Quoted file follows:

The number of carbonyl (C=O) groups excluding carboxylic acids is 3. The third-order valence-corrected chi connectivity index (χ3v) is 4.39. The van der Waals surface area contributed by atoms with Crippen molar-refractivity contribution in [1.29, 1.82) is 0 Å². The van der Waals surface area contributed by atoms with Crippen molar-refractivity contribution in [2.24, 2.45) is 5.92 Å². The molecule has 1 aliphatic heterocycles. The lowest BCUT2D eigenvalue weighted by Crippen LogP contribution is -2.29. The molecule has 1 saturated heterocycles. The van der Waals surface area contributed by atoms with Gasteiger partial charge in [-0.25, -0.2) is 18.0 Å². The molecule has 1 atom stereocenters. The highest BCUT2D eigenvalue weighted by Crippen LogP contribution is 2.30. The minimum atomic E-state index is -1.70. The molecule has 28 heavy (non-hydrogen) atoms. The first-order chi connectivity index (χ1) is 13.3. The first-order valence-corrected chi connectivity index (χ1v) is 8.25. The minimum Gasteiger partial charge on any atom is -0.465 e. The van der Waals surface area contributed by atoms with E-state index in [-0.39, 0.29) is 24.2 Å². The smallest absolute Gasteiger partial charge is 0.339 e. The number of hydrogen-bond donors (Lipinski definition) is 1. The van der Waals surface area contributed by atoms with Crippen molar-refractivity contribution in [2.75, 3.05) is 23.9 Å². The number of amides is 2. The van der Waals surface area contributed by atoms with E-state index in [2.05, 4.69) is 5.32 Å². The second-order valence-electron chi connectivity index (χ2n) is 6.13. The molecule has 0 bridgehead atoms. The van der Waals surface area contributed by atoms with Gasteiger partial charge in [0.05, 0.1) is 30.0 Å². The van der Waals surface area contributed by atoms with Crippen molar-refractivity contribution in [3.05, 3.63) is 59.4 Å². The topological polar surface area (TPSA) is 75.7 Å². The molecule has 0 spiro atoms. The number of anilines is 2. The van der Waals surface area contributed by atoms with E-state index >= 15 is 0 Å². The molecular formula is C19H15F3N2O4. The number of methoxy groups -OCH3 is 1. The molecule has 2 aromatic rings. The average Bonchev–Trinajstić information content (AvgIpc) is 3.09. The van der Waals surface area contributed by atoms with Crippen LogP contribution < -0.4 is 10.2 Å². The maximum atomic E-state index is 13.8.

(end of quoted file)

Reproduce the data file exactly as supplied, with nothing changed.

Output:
The number of carbonyl (C=O) groups excluding carboxylic acids is 3. The third-order valence-corrected chi connectivity index (χ3v) is 4.39. The van der Waals surface area contributed by atoms with Crippen molar-refractivity contribution in [1.29, 1.82) is 0 Å². The van der Waals surface area contributed by atoms with Crippen molar-refractivity contribution in [2.24, 2.45) is 5.92 Å². The molecule has 1 aliphatic heterocycles. The lowest BCUT2D eigenvalue weighted by Crippen LogP contribution is -2.29. The molecule has 1 saturated heterocycles. The van der Waals surface area contributed by atoms with Gasteiger partial charge in [-0.25, -0.2) is 18.0 Å². The molecule has 1 atom stereocenters. The highest BCUT2D eigenvalue weighted by Crippen LogP contribution is 2.30. The minimum atomic E-state index is -1.70. The molecule has 28 heavy (non-hydrogen) atoms. The first-order chi connectivity index (χ1) is 13.3. The first-order valence-corrected chi connectivity index (χ1v) is 8.25. The minimum Gasteiger partial charge on any atom is -0.465 e. The van der Waals surface area contributed by atoms with E-state index in [-0.39, 0.29) is 24.2 Å². The smallest absolute Gasteiger partial charge is 0.339 e. The number of hydrogen-bond donors (Lipinski definition) is 1. The van der Waals surface area contributed by atoms with Crippen molar-refractivity contribution in [2.75, 3.05) is 23.9 Å². The number of amides is 2. The van der Waals surface area contributed by atoms with E-state index in [2.05, 4.69) is 5.32 Å². The second-order valence-electron chi connectivity index (χ2n) is 6.13. The molecule has 0 bridgehead atoms. The van der Waals surface area contributed by atoms with Gasteiger partial charge in [0.05, 0.1) is 30.0 Å². The van der Waals surface area contributed by atoms with Crippen molar-refractivity contribution in [3.05, 3.63) is 59.4 Å². The topological polar surface area (TPSA) is 75.7 Å². The molecule has 0 spiro atoms. The number of anilines is 2. The van der Waals surface area contributed by atoms with E-state index >= 15 is 0 Å². The molecular formula is C19H15F3N2O4. The number of methoxy groups -OCH3 is 1. The molecule has 2 aromatic rings. The average Bonchev–Trinajstić information content (AvgIpc) is 3.09. The van der Waals surface area contributed by atoms with Crippen LogP contribution < -0.4 is 10.2 Å². The maximum atomic E-state index is 13.8.